At the AEI 10m Prototype, we are currently building up the Sub-SQL Interferometer, which is designed to be limited by the standard quantum limit (SQL) in order to test techniques to surpass it.

### What is quantum noise?

The advent of quantum mechanics, the concept that physics at the sub-microscopic level obeyed statistical mechanics and were subject to uncertainty, revolutionised physics in the 20th century. This statistical nature and uncertainty consequently results in noise in any system. In everyday life, this noise is negligibly small especially in comparison with technical and classical noise, e.g. the flickering of light from a lamp due to quantum mechanics are inconceivably small compared to the flickering due to the technical noise of the electricity supply. Gravitational wave detectors however have been designed to be extremely sensitive instruments where all other classical and technical noise sources have been suppressed via advanced techniques and technologies such that quantum noise is no longer hidden beneath them. Quantum noise affects gravitational wave detectors via two different mechanisms: quantum shot noise and quantum radiation pressure noise.

**Shot noise** is measured directly at the photodetector. In the photon picture (in contrast to the wave description of light), photons will not arrive at the photodetector as a ‘steady stream’ of particles but rather as single events with some quantum mechanical statistics. This variation in number of photons hitting the photodetector and the timing of the photons is equivalent to amplitude and phase noise of the light.

**Radiation pressure** is the phenomenon that despite being massless, light can transfer momentum to objects (opto-mechanical coupling). Gravitational wave detectors employ suspensions to isolate the test mass mirrors from ground motion, and hence they behave as free masses (at least above their resonance frequencies). The quantum nature of the light in the interferometer means there is a noisy ‘quantum force’ pushing on the test mass mirrors, changing their positions and showing up in the output signal of the interferometer.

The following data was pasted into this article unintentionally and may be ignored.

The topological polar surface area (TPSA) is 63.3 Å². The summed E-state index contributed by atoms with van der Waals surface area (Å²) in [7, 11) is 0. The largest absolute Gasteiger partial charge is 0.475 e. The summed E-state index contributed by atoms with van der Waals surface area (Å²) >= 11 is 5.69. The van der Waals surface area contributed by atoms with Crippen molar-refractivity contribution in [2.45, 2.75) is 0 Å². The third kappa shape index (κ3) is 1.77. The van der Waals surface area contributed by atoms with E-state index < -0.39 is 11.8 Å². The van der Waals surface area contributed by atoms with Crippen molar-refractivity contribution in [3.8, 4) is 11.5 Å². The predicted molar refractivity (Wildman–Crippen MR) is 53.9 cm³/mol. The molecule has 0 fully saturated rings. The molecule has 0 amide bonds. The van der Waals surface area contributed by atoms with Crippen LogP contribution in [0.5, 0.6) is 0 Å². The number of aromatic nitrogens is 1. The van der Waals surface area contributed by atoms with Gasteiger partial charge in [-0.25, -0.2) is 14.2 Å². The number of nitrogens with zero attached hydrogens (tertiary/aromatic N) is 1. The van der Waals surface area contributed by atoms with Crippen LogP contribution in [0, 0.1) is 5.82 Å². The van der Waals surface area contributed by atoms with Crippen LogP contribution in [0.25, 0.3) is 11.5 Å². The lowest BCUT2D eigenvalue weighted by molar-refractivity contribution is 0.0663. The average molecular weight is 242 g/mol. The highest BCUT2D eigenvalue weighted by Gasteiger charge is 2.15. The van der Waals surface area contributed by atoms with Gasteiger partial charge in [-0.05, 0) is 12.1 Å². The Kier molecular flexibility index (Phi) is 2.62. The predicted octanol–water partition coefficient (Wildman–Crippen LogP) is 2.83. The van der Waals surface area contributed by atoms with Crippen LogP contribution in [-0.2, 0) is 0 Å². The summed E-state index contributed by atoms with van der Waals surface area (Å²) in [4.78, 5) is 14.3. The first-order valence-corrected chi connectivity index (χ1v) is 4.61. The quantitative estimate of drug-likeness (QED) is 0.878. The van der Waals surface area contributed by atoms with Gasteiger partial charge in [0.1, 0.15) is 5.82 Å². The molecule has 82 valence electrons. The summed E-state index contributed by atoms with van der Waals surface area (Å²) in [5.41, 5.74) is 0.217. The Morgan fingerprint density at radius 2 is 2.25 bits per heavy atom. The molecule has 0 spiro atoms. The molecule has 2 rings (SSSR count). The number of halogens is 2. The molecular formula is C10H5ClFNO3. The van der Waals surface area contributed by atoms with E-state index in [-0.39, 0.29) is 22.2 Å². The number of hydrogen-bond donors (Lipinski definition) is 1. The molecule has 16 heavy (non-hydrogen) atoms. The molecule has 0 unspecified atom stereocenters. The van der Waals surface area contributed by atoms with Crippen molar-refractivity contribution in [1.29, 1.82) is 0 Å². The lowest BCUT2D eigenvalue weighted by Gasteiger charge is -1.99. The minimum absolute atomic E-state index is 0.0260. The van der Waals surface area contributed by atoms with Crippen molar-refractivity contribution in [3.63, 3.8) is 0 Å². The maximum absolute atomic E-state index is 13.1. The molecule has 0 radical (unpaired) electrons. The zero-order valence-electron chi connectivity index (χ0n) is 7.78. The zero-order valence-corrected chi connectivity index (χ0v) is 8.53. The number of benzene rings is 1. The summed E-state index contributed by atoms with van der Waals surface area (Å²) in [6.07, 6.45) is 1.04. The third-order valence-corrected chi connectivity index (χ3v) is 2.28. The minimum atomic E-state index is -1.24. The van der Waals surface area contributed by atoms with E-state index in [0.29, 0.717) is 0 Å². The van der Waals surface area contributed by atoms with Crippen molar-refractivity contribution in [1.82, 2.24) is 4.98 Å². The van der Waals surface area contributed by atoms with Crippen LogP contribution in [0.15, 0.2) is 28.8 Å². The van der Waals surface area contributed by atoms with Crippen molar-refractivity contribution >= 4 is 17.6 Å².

### How does quantum noise lead to the Standard Quantum Limit?

The effect of shot noise in an interferometer can indeed be suppressed by increasing the optical power in the interferometer. Although shot noise actually increases with more power proportionally to the square root of the optical power, the response of the interferometer (the strength of the output signal) increases linearly. The overall signal-to-noise ratio is therefore proportional to the square root of optical power. Note that shot noise is a frequency independent noise; however, the response of gravitational wave detectors starts to decrease at high frequency and hence the overall effect of shot noise in the frequency domain is a flat noise at low frequency.

Quantum radiation pressure noise on the other hand is strongly frequency dependent. The displacement of a free mass subject to a sinusoidal force decreases with frequency squared. As a result the noise due to quantum radiation pressure at low frequencies can be larger than shot noise if the optical power is high enough. Increasing the optical power in the interferometer pushes up this 1/f² noise curve up with a square root relation.

An increase in power therefore simultaneously increases the quantum radiation pressure noise while decreasing the shot noise of an interferometer. This is shown in the animation below:

Notice the black line traced out by the crossover between quantum radiation pressure noise and shot noise as the optical power is varied. This is the **Standard Quantum Limit (SQL)**, which describes the minimum level of total quantum noise in a certain interferometer at each frequency which can be achieved by only adjusting the optical power. This phenomenon shows what is predicted by the Heisenberg’s uncertainty principle of the displacement and momentum (see below). Keep in mind that the quantum radiation pressure noise is dependent on the mass of the test mass mirrors since a larger mass would be displaced less due to radiation pressure and hence have a lower SQL. This is why full scale gravitational wave detectors aim to use as large masses as possible (e.g. Advanced LIGO and Advanced Virgo use 40 kg mirrors, and KAGRA uses 23 kg). In contrast, we at the AEI 10 m Prototype aim to investigate the SQL and overcoming it and hence we use relatively light mirrors (0.1 kg) to enhance the SQL rather than suppress it.